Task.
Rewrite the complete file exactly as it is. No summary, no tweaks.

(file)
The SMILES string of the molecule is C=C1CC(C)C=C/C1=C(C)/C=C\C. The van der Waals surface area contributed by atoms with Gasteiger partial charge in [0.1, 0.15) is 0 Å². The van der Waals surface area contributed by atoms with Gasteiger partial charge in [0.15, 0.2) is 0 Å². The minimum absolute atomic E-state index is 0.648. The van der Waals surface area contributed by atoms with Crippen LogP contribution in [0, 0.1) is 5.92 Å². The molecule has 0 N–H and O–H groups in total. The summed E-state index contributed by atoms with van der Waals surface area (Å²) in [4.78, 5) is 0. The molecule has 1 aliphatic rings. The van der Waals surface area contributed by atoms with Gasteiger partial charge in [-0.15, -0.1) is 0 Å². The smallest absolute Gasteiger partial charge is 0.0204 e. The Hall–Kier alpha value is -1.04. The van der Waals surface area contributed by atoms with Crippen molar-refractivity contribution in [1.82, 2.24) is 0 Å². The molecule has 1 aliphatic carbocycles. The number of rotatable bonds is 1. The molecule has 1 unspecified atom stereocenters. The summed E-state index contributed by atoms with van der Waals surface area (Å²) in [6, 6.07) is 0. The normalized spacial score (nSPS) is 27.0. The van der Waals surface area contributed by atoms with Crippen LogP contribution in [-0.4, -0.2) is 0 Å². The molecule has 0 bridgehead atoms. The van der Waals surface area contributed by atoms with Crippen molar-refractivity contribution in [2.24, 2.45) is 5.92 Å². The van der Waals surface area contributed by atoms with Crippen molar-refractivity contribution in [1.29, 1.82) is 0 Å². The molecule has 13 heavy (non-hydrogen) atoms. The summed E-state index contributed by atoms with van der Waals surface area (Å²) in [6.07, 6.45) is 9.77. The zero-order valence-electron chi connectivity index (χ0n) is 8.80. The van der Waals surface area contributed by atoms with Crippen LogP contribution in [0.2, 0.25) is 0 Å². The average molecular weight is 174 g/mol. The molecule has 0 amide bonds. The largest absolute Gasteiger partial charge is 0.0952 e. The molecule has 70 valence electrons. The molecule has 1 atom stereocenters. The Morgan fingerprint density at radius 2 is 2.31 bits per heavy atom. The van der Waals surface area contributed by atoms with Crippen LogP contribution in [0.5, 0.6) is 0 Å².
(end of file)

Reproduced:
The SMILES string of the molecule is C=C1CC(C)C=C/C1=C(C)/C=C\C. The van der Waals surface area contributed by atoms with Gasteiger partial charge in [0.1, 0.15) is 0 Å². The van der Waals surface area contributed by atoms with Gasteiger partial charge in [0.15, 0.2) is 0 Å². The minimum absolute atomic E-state index is 0.648. The van der Waals surface area contributed by atoms with Crippen LogP contribution in [0, 0.1) is 5.92 Å². The molecule has 0 N–H and O–H groups in total. The summed E-state index contributed by atoms with van der Waals surface area (Å²) in [4.78, 5) is 0. The molecule has 1 aliphatic rings. The van der Waals surface area contributed by atoms with Gasteiger partial charge in [-0.15, -0.1) is 0 Å². The smallest absolute Gasteiger partial charge is 0.0204 e. The Hall–Kier alpha value is -1.04. The van der Waals surface area contributed by atoms with Crippen molar-refractivity contribution in [1.82, 2.24) is 0 Å². The molecule has 1 aliphatic carbocycles. The number of rotatable bonds is 1. The molecule has 1 unspecified atom stereocenters. The summed E-state index contributed by atoms with van der Waals surface area (Å²) in [6, 6.07) is 0. The normalized spacial score (nSPS) is 27.0. The van der Waals surface area contributed by atoms with Crippen LogP contribution in [-0.4, -0.2) is 0 Å². The molecule has 0 bridgehead atoms. The van der Waals surface area contributed by atoms with Crippen molar-refractivity contribution in [2.24, 2.45) is 5.92 Å². The van der Waals surface area contributed by atoms with Crippen molar-refractivity contribution in [1.29, 1.82) is 0 Å². The molecule has 13 heavy (non-hydrogen) atoms. The summed E-state index contributed by atoms with van der Waals surface area (Å²) in [6.07, 6.45) is 9.77. The zero-order valence-electron chi connectivity index (χ0n) is 8.80. The van der Waals surface area contributed by atoms with Crippen LogP contribution in [0.2, 0.25) is 0 Å². The average molecular weight is 174 g/mol. The molecule has 0 amide bonds. The largest absolute Gasteiger partial charge is 0.0952 e. The molecule has 70 valence electrons. The molecule has 1 atom stereocenters. The Morgan fingerprint density at radius 2 is 2.31 bits per heavy atom. The van der Waals surface area contributed by atoms with Crippen LogP contribution in [0.5, 0.6) is 0 Å².